Anyone who reads the NYT knows that the austerity approach currently being rammed down the throats of the EC’s most overextended nations (and by the right-wing British government on its citizens) will not work. The argument against austerity goes something like this:
The government decides to cut back services in order to reduce massive debt levels and restore confidence in the nation’s solvency and currency. But the cutbacks in services affect mostly the poor, the sick, and the unemployed. Deprived of essential government services, these people have no alternative than to get worse, more dependent on others, and more inclined to take desperate measures that cost the country more than the cutback services did. Government support services are also cut, as are government payrolls leading to more unemployment (a further drain on the economy), a forced massive contraction in citizens’ spending (leading to further contraction in businesses unable to sell their products), and so on in an endless downward spiral. The excessive government debts levels that are causing the current crisis were not run up by overspending or undertaxing in recessions, but (almost exclusively by right-wing governments) by overspending (on wars, corporate subsidies, bailouts to reckless banks and corporations etc.) and undertaxing (the rich) in good times. The answer now, this argument goes, is not a crash diet but a sensible long-term plan to mitigate and correct the excesses of the past and ensure they are not repeated. Austerity by right-wing regimes in the 1930s greatly worsened the Great Depression.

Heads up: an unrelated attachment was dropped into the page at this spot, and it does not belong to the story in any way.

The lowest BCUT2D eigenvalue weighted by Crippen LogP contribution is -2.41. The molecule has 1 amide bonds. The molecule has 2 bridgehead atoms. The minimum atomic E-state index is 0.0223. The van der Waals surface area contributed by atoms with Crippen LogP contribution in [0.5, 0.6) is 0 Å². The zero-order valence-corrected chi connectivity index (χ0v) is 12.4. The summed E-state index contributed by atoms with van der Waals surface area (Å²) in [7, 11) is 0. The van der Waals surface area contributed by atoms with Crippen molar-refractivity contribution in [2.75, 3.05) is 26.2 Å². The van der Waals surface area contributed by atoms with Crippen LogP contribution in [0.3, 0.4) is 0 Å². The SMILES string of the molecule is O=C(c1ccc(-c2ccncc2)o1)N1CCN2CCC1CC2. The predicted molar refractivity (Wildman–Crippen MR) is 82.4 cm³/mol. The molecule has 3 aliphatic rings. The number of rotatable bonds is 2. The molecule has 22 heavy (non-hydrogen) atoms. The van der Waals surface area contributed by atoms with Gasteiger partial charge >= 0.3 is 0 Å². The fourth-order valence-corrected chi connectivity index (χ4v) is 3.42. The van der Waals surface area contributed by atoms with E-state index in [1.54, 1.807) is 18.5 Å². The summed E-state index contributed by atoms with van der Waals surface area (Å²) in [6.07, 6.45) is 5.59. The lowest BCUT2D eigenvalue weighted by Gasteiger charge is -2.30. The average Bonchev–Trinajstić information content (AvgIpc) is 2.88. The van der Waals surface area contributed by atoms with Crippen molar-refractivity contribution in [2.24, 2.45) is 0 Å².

Most of those (like the NYT) who oppose austerity approaches support stimulus programs. The argument is that by increasing government spending now, rather than decreasing it, we can help encourage renewed economic growth, and once that happens and the economy is booming we can selectively cut back some of these programs and increase taxes to start reducing the debt to manageable levels.
The problem with this thinking is that:
- We’re far too late to do this — debt levels are already far too high to ever be repaid even after a prolonged boom,
- Economic growth is causing and aggravating all the problems our modern society is facing — climate change, oil scarcity, and income inequality etc. — and is completely unsustainable in any case, and
- We have a long history of, in good/boom times, electing right-wing governments (Reagan, Thatcher, Harper etc.) who perpetuate the misbehaviour of undertaxing and overspending (on wars, corporate subsidies, bailouts etc.) rather than repaying the deficits racked up in hard times. We cannot be trusted to ever repay our debts, which is why we’re in this global economic mess.
We are, in short, caught in a bind, where neither austerity nor stimulus will help — both make the situation worse, and now it has reached the point of no return.